Hunger and Nutrition Issues – GHI, GNI, etc.

[op-ed snap] Odisha’s strides in nutrition


From UPSC perspective, the following things are important :

Prelims level : Nothing much

Mains level : Case study from Orissa


Odisha is one of the Empowered Action Group States or eight socio-economically backward states of India. It has done remarkably well in health and nutrition outcomes over the past two decades.


    • Its infant mortality rate has significantly declined. 
    • Its under-five mortality rate almost halved in the National Family Health Survey (NFHS)-4 from NFHS-3. 
    • It has seen a steep decline in stunting in children under five. 
    • Anaemia in children and pregnant women has also decreased since NFHS-3. 
    • Antenatal care and institutional deliveries have shown good improvement. 

Nutritional interventions

    • Nutrition has a strong correlation to health and is integral to growth and development. 
    • Timely nutritional interventions of breastfeeding, age-appropriate complementary feeding, Vitamin A supplementation, and full immunisation are effective in improving nutrition outcomes in children. 
    • A nutrition action plan based on convergence – with health, nutrition, and WASH programmes. 
    • Decentralising the procurement of supplementary nutrition under the Integrated Child Development Services programme. This has led to fair access to services under the ICDS by all beneficiaries.
    • A rise in utilisation of services under the ICDS as compared to a decade ago. 
    • Supplementary nutrition – There has been a marked improvement in supplementary nutrition received by pregnant and lactating women in NFHS-4 compared to NFHS-3.


    • Despite progress in child and maternal indicators, Odisha continues to be plagued by a high level of malnutrition. 
    • Stunting – There is stark variability across districts in stunting ranging from as high as 47.5% in Subarnapur to a low of 15.3% in Cuttack. 
    • Wasting is high in 25 out of the 30 districts. Almost half of the under-five children from tribal communities in Odisha are underweight, and 46% are stunted.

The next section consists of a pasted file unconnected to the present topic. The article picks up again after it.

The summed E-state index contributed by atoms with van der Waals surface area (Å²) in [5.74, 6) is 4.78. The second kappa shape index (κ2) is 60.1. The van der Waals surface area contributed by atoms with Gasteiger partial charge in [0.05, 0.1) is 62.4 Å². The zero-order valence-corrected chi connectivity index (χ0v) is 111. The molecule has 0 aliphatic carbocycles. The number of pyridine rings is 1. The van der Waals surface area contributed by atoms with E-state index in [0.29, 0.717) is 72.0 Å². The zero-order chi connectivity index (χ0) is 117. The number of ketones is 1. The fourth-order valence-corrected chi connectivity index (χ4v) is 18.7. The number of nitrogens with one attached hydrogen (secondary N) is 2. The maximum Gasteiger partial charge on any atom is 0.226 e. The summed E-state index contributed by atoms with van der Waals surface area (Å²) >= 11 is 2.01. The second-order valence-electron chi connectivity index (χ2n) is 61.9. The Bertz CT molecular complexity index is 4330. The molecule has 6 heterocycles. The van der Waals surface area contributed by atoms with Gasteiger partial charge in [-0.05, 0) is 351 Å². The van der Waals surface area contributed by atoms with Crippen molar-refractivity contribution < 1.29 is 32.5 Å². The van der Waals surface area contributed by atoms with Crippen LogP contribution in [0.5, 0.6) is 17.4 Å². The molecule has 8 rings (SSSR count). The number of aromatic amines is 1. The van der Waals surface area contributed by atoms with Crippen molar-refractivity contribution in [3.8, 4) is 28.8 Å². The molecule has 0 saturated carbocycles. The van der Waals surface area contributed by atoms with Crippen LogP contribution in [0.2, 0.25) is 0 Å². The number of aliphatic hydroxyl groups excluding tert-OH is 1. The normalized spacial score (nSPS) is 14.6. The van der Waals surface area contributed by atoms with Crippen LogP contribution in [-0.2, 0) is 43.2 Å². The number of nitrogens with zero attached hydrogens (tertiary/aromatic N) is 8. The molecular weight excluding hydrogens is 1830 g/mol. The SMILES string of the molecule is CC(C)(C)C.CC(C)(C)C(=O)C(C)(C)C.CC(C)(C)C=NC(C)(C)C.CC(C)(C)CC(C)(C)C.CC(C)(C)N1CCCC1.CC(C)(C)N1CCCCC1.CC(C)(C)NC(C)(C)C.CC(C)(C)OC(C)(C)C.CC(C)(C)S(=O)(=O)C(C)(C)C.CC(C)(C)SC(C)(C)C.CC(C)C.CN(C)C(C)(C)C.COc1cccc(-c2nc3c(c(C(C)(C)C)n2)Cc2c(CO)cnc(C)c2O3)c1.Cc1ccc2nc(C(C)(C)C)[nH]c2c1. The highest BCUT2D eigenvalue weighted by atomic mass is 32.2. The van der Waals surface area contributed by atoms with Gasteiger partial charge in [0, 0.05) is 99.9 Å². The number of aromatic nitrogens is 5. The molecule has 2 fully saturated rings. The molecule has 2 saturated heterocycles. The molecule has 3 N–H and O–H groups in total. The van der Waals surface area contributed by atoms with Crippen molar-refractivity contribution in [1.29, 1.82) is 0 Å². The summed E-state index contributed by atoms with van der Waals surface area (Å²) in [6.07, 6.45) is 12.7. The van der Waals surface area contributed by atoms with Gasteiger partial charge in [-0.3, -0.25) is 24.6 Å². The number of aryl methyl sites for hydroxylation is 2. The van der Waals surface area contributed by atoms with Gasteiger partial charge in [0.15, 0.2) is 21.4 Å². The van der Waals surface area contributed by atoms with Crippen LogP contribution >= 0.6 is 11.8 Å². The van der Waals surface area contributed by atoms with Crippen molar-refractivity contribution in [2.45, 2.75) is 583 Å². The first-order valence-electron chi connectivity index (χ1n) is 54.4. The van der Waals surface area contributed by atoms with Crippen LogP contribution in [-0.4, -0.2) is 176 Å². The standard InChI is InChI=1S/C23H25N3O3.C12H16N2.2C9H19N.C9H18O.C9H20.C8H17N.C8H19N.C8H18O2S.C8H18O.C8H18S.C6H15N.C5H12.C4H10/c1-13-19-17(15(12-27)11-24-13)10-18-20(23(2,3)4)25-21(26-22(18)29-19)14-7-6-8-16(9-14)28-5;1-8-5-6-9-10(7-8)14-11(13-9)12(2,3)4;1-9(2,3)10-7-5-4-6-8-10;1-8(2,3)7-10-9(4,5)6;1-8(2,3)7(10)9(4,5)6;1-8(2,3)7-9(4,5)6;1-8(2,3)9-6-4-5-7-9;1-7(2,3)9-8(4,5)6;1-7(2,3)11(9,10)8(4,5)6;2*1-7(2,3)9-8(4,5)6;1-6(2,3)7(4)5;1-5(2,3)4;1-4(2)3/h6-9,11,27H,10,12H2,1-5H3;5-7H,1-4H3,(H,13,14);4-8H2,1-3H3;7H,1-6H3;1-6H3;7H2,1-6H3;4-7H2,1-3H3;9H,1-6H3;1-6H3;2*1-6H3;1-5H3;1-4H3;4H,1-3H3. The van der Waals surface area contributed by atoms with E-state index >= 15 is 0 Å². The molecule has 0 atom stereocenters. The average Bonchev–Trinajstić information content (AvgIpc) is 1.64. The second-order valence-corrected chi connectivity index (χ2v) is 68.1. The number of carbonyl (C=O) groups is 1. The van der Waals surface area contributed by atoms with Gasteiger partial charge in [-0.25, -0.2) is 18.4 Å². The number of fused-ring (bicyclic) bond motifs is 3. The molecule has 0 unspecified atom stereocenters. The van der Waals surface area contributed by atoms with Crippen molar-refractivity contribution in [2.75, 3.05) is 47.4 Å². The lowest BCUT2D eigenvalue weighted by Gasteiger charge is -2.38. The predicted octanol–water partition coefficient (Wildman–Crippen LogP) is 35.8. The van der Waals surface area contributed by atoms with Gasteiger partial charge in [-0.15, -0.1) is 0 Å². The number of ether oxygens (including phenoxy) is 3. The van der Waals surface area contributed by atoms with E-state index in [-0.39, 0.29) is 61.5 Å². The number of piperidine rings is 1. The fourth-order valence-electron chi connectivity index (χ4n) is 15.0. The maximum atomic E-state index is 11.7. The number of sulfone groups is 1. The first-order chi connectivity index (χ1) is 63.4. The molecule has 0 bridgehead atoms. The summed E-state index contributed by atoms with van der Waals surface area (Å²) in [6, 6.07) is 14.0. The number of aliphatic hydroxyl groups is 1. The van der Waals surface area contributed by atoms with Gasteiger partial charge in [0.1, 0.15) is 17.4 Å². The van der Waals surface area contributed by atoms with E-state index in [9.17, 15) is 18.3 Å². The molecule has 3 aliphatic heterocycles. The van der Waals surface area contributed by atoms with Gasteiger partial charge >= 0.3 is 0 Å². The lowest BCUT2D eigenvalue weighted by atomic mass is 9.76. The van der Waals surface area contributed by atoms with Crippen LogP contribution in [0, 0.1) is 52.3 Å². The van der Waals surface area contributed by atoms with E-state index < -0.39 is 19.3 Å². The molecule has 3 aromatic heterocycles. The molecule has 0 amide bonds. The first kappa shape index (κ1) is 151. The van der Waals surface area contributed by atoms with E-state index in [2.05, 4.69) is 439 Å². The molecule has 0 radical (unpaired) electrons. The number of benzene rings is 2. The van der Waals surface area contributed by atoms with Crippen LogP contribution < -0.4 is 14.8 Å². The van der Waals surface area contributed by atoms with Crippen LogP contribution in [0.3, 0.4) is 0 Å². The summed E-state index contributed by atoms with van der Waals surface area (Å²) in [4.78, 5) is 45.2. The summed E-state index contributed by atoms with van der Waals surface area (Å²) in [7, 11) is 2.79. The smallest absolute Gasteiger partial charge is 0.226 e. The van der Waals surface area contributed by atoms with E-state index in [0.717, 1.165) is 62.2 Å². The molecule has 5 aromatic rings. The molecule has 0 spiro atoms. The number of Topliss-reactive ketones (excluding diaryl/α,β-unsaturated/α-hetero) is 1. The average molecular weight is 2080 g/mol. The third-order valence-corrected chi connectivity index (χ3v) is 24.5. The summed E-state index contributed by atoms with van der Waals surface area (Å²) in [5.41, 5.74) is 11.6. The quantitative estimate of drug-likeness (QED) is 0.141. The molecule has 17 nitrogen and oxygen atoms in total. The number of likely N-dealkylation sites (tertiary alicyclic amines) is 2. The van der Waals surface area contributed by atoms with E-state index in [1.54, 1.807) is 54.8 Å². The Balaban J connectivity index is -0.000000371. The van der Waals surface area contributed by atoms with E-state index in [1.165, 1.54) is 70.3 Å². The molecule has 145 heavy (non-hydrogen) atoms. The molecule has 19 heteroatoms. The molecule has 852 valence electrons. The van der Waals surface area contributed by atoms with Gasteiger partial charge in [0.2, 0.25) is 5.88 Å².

• The infant mortality rate among tribals is the fourth highest in Odisha, Madhya Pradesh, Rajasthan and Chhattisgarh.
    • Reduced supplementary food – food given under the ICDS programme has shown a significant increase. Less of such food is given as children grow older. 
    • Feeding – There is also a decline is children receiving timely complementary feeding. Less than 10% of children receive a minimum acceptable diet. This can be attributed to a lack of understanding and awareness about nutrition due to illiteracy.


    • Another challenge for Odisha is in reaching out to remote and particularly vulnerable tribal groups. 
    • This could be the reason why tribal women and children are lagging behind the national average on nutrition and health indicators. 

Way ahead

    • It is essential to improve the implementation of schemes and ensure last-mile delivery of nutrition services.
    • A part of the solution lies in setting up mini Anganwadi centres catering to far-flung tribal hamlets. 
    • Raising awareness through community campaigns on the need for good nutrition would help improve the utilisation of services by beneficiaries.
    • The International Food Policy Research Institute called for inter-department engagements to accelerate the nutrition outcome in Odisha. 
    • There is a need to improve sanitation, women’s education and underlying poverty to tackle undernutrition.
    • Underweight children should also be identified precisely so that the monitoring mechanism for improving service delivery can be strengthened. 
    • The National Nutrition Mission sets an example with its inter-ministerial convergence and real-time monitoring mechanism for tracking each beneficiary and tackling malnutrition.
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